Centrifuged Banana Juice Sorbet with Nutella Powder and Whipped Cream

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Jet City Gastrophysics recently photographed his 30 course dinner at the Modernist Cuisine Cooking Lab. Looking over the menu, I was curious about the centrifuged banana juice sorbet. Banana juice? A banana isn’t like an orange or a watermelon – it’s dry. Juicing a banana would be like squeezing blood from a stone… how did Modernist Cuisine do it?

Unlike pea butter and caramelized carrot soup (both of which were also on the 30 course menu), there is no recipe for banana juice sorbet in the Modernist Cuisine book. We can start with the book’s banana yogurt recipe to make banana juice, but reverse engineering the sorbet will require some experimentation. Ultimately, the basic technique underlying all three dishes is the same – use a centrifuge to separate the ingredient into its constituent parts and then put them back together in a novel way.

Going into this project, I had no idea what my banana juice yield would be. I decided to play it safe and buy a metric shit-ton of bananas from Costco. A metric shit-ton of bananas is the technical term for 24 lbs. That should yield enough juice to work with, right?

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The banana yogurt recipe calls for cooking the bananas sous vide. I washed the bananas and then vacuum sealed them.

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After pinging Seattle Food Geek and Jet City Gastrophysics on Twitter, I learned the Modernist Cuisine Cooking Lab freezes the bananas before they make banana juice. Freezing the bananas creates ice crystals that break the cell wall, allowing water to escape when the bananas are thawed. The principle is similar to freezing a bottle of soda – the bottle will break as the ice expands. I put the bananas in my freezer to freeze overnight.

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The next step is to cook the bananas sous vide for 12 minutes at 88 dec C. I recently upgraded my sous vide setup. Instead of a tiny 4 cup rice cooker hooked up to a PID controller, now I have a real PolyScience Immersion Circulator with a 27 qt food container. I can make a lot more things now.

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I put the frozen bananas (10 at a time) directly into the water bath. I added boiling water to counter the sudden drop in temperature and let the immersion circulator heat the water back to 88 deg C. I let the bananas sit in the bath for 5 minutes after the bath reached 88 deg C and then took the bananas out. The bananas were in the bath for 20-25 minutes, start to finish.

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Taking the bananas out of the water bath, there is a already a lot of banana juice in the sealed plastic bags. The frozen bananas had expanded and cracked their peels open.

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I peeled the bananas (hot!) and poured the juice into a blender to puree them. For a dry fruit, that’s a lot of water! I might have underestimated how much juice a metric shit-ton of bananas yields.

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After centrifuging the pureed bananas at 1500g for 1 hour, the puree separated into three layers. The wavy layer did not pelletize at the bottom, so it kicked up when the centrifuge stopped spinning. It’s floating in the middle of the water layer.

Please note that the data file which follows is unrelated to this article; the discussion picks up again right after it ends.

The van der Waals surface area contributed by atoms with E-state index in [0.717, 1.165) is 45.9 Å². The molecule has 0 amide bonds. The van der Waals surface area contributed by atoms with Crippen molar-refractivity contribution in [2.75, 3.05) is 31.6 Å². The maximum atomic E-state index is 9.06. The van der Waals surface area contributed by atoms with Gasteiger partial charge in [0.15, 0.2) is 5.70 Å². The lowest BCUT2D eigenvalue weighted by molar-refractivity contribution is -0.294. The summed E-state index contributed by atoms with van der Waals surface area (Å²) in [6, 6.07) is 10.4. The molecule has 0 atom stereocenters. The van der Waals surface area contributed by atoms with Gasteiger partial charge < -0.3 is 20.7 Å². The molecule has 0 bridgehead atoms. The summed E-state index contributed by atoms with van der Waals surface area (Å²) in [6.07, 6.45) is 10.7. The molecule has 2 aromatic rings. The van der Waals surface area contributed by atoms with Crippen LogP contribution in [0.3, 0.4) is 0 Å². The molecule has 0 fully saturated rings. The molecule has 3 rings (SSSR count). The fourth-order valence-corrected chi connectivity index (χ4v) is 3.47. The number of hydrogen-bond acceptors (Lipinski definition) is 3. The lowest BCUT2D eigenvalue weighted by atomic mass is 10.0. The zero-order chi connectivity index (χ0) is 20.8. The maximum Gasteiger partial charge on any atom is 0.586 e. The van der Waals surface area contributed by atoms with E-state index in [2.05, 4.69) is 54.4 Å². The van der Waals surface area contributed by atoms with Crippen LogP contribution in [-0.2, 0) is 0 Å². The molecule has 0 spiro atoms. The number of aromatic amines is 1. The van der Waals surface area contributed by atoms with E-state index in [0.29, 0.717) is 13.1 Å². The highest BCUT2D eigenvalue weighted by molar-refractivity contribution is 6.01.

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I poured off the water/wavy layer into one jar and separated the solids into another. The solids continued oxidizing, which is why they are brown. The liquid remained a lavender color and was thick, syrupy and surprisingly sweet. Very banana-y

From ~1330 g of pureed bananas (10 bananas), I was left with ~640 g of water and ~680 g of solids. In this first experiment, I was able to capture 48% of the weight of the banana (sans peel) as liquid.

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I repeated this process with another 10 bananas. This time though, I had a secret ingredient to boost my juice yield: Pectinex Ultra SP-L. Pectinex Ultra SP-L is a pectinase enzyme that can further break down cell walls and release more water. It is added to wine to clarify the haze caused by pectin. Perhaps it could similarly clarify my banana juice.

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Add the pectinase to the bananas in the blender, right before they’re pureed. The optimum temperature for pectinase enzyme activity is 55 – 60 deg C. I didn’t research the temperature at which pectinase denatures, so be safe and let the bananas cool down to 60 deg C before adding the pectinase (they were cooking at 88 deg C). After adding 0.2% of pectinase to the pureed bananas, the centrifuged banana juice is clear. It’s just like water – not thick and syrupy like the previous results. The water tasted like pure bananas as well, but it was not as sweet as the syrupy water from the version without pectinase.

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From ~1280 g of pureed bananas, I was left with ~800 g of water and ~480 g of solids. In this second experiment, I was able to capture 63% of the weight of the banana (sans peel) as water. Adding pectinase boosted the yield by 30% over freezing alone! Banana water on the left, solids on the right.

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Comparing the banana juice from the two different methods – pectinase increases the yield, clarifies the juice, and increases the oxidation, turning the water brown.